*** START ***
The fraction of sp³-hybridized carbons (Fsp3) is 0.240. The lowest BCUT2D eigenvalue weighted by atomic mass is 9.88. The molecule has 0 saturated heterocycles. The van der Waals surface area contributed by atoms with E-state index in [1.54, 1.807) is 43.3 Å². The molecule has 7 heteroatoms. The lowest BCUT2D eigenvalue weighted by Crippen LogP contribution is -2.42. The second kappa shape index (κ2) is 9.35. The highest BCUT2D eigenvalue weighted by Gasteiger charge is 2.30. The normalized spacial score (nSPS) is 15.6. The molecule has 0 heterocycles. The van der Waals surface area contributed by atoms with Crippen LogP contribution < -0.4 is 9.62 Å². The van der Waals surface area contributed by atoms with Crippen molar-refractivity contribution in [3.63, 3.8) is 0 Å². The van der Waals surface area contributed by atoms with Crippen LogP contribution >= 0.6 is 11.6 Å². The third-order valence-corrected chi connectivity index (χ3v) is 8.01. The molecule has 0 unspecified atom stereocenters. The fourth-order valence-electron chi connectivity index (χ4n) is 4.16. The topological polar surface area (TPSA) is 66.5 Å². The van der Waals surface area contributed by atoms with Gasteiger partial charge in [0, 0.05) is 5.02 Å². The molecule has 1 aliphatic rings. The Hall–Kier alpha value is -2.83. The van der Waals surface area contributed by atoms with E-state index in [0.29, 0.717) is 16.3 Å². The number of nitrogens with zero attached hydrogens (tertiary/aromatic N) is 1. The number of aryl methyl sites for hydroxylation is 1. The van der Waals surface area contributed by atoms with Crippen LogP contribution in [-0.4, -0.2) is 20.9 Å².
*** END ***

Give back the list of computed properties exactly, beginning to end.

The fraction of sp³-hybridized carbons (Fsp3) is 0.240. The lowest BCUT2D eigenvalue weighted by atomic mass is 9.88. The molecule has 0 saturated heterocycles. The van der Waals surface area contributed by atoms with E-state index in [1.54, 1.807) is 43.3 Å². The molecule has 7 heteroatoms. The lowest BCUT2D eigenvalue weighted by Crippen LogP contribution is -2.42. The second kappa shape index (κ2) is 9.35. The highest BCUT2D eigenvalue weighted by Gasteiger charge is 2.30. The normalized spacial score (nSPS) is 15.6. The molecule has 0 heterocycles. The van der Waals surface area contributed by atoms with Crippen LogP contribution < -0.4 is 9.62 Å². The van der Waals surface area contributed by atoms with Crippen molar-refractivity contribution in [3.63, 3.8) is 0 Å². The van der Waals surface area contributed by atoms with Crippen LogP contribution >= 0.6 is 11.6 Å². The third-order valence-corrected chi connectivity index (χ3v) is 8.01. The molecule has 0 unspecified atom stereocenters. The fourth-order valence-electron chi connectivity index (χ4n) is 4.16. The topological polar surface area (TPSA) is 66.5 Å². The van der Waals surface area contributed by atoms with Gasteiger partial charge in [0, 0.05) is 5.02 Å². The molecule has 1 aliphatic rings. The Hall–Kier alpha value is -2.83. The van der Waals surface area contributed by atoms with E-state index in [0.29, 0.717) is 16.3 Å². The number of nitrogens with zero attached hydrogens (tertiary/aromatic N) is 1. The number of aryl methyl sites for hydroxylation is 1. The van der Waals surface area contributed by atoms with Crippen LogP contribution in [-0.4, -0.2) is 20.9 Å².